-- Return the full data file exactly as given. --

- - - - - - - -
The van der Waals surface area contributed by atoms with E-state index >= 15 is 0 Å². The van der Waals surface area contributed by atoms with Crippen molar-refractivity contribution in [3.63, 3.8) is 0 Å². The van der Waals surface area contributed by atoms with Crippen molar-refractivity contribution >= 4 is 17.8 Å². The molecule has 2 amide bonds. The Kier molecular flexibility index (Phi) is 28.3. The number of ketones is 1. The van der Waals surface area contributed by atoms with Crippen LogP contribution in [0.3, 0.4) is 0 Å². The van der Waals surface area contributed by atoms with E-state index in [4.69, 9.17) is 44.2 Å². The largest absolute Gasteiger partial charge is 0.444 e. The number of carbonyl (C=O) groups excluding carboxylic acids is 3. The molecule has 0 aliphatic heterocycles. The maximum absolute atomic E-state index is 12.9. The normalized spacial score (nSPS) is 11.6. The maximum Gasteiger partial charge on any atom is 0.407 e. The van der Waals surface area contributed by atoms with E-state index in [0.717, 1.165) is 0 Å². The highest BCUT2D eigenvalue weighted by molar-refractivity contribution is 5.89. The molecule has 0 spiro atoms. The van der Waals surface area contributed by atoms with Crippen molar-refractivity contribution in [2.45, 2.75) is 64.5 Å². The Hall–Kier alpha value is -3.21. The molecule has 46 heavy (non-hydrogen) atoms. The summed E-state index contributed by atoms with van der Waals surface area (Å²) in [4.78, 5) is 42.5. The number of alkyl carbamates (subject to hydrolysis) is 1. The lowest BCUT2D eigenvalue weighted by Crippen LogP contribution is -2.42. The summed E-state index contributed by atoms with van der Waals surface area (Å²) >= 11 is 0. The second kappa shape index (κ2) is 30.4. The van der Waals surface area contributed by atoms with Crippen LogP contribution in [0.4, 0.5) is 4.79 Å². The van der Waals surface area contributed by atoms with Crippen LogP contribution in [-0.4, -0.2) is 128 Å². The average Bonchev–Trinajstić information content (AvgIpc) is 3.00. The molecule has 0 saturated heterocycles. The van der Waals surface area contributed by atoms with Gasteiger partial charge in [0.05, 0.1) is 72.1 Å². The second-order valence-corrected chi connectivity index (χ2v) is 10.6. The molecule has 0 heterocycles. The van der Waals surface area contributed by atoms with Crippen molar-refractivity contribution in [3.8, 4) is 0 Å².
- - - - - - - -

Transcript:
The van der Waals surface area contributed by atoms with E-state index >= 15 is 0 Å². The van der Waals surface area contributed by atoms with Crippen molar-refractivity contribution in [3.63, 3.8) is 0 Å². The van der Waals surface area contributed by atoms with Crippen molar-refractivity contribution >= 4 is 17.8 Å². The molecule has 2 amide bonds. The Kier molecular flexibility index (Phi) is 28.3. The number of ketones is 1. The van der Waals surface area contributed by atoms with Crippen LogP contribution in [0.3, 0.4) is 0 Å². The van der Waals surface area contributed by atoms with E-state index in [4.69, 9.17) is 44.2 Å². The largest absolute Gasteiger partial charge is 0.444 e. The number of carbonyl (C=O) groups excluding carboxylic acids is 3. The molecule has 0 aliphatic heterocycles. The maximum absolute atomic E-state index is 12.9. The normalized spacial score (nSPS) is 11.6. The maximum Gasteiger partial charge on any atom is 0.407 e. The van der Waals surface area contributed by atoms with E-state index in [0.717, 1.165) is 0 Å². The highest BCUT2D eigenvalue weighted by molar-refractivity contribution is 5.89. The molecule has 0 spiro atoms. The van der Waals surface area contributed by atoms with Crippen molar-refractivity contribution in [2.45, 2.75) is 64.5 Å². The Hall–Kier alpha value is -3.21. The molecule has 46 heavy (non-hydrogen) atoms. The summed E-state index contributed by atoms with van der Waals surface area (Å²) in [4.78, 5) is 42.5. The number of alkyl carbamates (subject to hydrolysis) is 1. The lowest BCUT2D eigenvalue weighted by Crippen LogP contribution is -2.42. The summed E-state index contributed by atoms with van der Waals surface area (Å²) >= 11 is 0. The second kappa shape index (κ2) is 30.4. The van der Waals surface area contributed by atoms with Crippen LogP contribution in [0.4, 0.5) is 4.79 Å². The van der Waals surface area contributed by atoms with Crippen LogP contribution in [-0.4, -0.2) is 128 Å². The average Bonchev–Trinajstić information content (AvgIpc) is 3.00. The molecule has 0 saturated heterocycles. The van der Waals surface area contributed by atoms with Gasteiger partial charge in [0.05, 0.1) is 72.1 Å². The second-order valence-corrected chi connectivity index (χ2v) is 10.6. The molecule has 0 heterocycles. The van der Waals surface area contributed by atoms with Crippen molar-refractivity contribution in [3.8, 4) is 0 Å².